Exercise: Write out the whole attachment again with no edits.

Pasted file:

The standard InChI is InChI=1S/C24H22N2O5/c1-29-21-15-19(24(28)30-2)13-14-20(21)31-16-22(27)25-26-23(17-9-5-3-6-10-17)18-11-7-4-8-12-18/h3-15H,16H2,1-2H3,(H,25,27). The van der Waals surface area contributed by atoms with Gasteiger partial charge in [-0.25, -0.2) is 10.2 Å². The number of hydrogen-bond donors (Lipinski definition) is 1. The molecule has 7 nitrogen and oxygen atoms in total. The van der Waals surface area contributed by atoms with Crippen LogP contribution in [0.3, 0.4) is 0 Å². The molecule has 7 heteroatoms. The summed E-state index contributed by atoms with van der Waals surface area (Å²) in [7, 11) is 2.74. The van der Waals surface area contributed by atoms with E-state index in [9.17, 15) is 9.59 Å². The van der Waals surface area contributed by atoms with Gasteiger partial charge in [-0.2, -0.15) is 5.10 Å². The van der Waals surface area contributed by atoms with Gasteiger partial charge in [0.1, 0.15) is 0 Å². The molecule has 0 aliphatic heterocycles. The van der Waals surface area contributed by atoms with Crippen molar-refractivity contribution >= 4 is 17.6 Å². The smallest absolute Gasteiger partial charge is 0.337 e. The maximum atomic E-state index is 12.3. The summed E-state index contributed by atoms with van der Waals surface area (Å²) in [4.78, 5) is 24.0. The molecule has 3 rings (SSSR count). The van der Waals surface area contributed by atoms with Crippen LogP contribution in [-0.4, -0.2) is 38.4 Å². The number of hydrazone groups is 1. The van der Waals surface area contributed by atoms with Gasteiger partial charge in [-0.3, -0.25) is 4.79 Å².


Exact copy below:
The standard InChI is InChI=1S/C24H22N2O5/c1-29-21-15-19(24(28)30-2)13-14-20(21)31-16-22(27)25-26-23(17-9-5-3-6-10-17)18-11-7-4-8-12-18/h3-15H,16H2,1-2H3,(H,25,27). The van der Waals surface area contributed by atoms with Gasteiger partial charge in [-0.25, -0.2) is 10.2 Å². The number of hydrogen-bond donors (Lipinski definition) is 1. The molecule has 7 nitrogen and oxygen atoms in total. The van der Waals surface area contributed by atoms with Crippen LogP contribution in [0.3, 0.4) is 0 Å². The molecule has 7 heteroatoms. The summed E-state index contributed by atoms with van der Waals surface area (Å²) in [7, 11) is 2.74. The van der Waals surface area contributed by atoms with E-state index in [9.17, 15) is 9.59 Å². The van der Waals surface area contributed by atoms with Gasteiger partial charge in [-0.2, -0.15) is 5.10 Å². The van der Waals surface area contributed by atoms with Gasteiger partial charge in [0.1, 0.15) is 0 Å². The molecule has 0 aliphatic heterocycles. The van der Waals surface area contributed by atoms with Crippen molar-refractivity contribution >= 4 is 17.6 Å². The smallest absolute Gasteiger partial charge is 0.337 e. The maximum atomic E-state index is 12.3. The summed E-state index contributed by atoms with van der Waals surface area (Å²) in [4.78, 5) is 24.0. The molecule has 3 rings (SSSR count). The van der Waals surface area contributed by atoms with Crippen LogP contribution in [-0.4, -0.2) is 38.4 Å². The number of hydrazone groups is 1. The van der Waals surface area contributed by atoms with Gasteiger partial charge in [-0.3, -0.25) is 4.79 Å².